After noticing that the
is not operator have inadvertently been used thousands of times over the decades throughout our code base at work in lieu of
!= comparisons to string literals and numbers… Could we address this wart in the language itself or within the CPython VM?
I call it a wart because code reads and writes wonderfully
if value is 'thing': just sounds logical. That it does not do what a reader blissfully unaware of identity vs equality may expect is unfortunate because it is so easy to read and write as English without realizing there was something to think about.
Object identity is an important concept. But it is not normally something someone needs to use. The common valid use cases in Python are
is None and
is not None where it can be important to avoid triggering an objects
__ne__ methods which can (and often do) do the “wrong” thing. The other common but infrequent use case for an identity check is comparing against custom singletons, usually a module’s named instance of
object() or a dummy type or similar.
I don’t want a language breaking change! We can’t remove the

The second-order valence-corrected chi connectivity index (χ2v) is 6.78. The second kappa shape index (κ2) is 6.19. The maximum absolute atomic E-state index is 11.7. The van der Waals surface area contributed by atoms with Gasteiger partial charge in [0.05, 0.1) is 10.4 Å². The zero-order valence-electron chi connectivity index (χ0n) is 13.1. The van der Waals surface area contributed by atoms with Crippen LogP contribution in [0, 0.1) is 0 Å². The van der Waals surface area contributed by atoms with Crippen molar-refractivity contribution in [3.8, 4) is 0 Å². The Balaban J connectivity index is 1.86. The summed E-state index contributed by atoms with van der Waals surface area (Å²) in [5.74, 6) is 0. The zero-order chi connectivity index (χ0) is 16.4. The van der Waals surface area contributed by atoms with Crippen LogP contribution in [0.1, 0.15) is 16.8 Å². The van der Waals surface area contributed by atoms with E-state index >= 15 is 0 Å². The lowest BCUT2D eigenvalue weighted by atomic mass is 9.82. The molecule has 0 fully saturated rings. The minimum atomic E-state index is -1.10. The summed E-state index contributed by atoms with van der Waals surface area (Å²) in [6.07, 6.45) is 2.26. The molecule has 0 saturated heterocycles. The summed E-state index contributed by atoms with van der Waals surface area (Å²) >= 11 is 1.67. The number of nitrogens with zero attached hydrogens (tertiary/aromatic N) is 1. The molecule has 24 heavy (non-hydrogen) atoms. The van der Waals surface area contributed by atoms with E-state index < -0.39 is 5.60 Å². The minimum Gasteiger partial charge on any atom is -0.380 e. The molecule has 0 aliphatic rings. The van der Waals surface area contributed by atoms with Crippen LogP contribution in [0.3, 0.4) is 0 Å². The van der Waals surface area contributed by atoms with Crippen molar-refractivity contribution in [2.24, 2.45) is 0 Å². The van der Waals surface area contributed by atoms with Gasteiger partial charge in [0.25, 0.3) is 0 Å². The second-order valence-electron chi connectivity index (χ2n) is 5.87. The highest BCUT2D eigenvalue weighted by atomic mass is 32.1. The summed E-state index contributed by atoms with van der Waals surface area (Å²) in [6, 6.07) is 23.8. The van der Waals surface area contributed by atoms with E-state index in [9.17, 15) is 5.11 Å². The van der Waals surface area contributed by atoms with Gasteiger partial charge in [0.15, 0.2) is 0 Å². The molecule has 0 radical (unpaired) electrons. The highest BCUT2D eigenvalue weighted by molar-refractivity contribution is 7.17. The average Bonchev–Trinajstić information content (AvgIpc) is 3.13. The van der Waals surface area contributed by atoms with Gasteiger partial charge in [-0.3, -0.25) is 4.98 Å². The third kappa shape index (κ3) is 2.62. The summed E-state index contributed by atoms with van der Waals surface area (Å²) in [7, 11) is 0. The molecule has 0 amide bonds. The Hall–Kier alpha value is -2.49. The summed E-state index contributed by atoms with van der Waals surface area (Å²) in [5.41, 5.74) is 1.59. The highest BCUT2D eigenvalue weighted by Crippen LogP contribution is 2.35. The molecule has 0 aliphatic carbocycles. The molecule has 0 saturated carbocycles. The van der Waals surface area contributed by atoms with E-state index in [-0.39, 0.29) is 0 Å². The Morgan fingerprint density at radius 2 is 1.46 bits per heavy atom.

is operator or have it blindly start behaving like
An interesting approach pointed out by a colleague is that PyPy gave up on
is being only for identity in all situations as so much existing code failed due to using it to compare to immutable basic types by virtue of CPython’s implementation detail of having singletons for widely used values so said code “worked” despite itself. Their choice effectively normalized the CPython implementation detail practice of
is working for a known subset of comparisons. (TODO: dig into their code and see what logic they chose for this situation)
So has the ship sailed? I’m not convinced. We could alter
is to behave differently when both sides are known basic immutable types, triggering an actual equality check. This could break some code but that should be rare - within reason for a normal feature release. What I think would be bad is ever triggering dunder method calls. I believe we’d only want to do this for our own known built-in basic immutable types, not offer it to user defined types or C extensions. The goal would be to work around the “identity crisis” whenever a VM happens to decide to use singletons some or all of the time for some set of values as we do for bytes, str, and int.
id(LHS) == id(RHS) is effectively a slow replacement for
is - It could be used when someone rare actually wants to know if
"foo" was returned from a C API string building function and thus is a different object or of it is the same instance of literal
"foo" because it was generated by Python code within their module (today’s CPython VM implementation detail).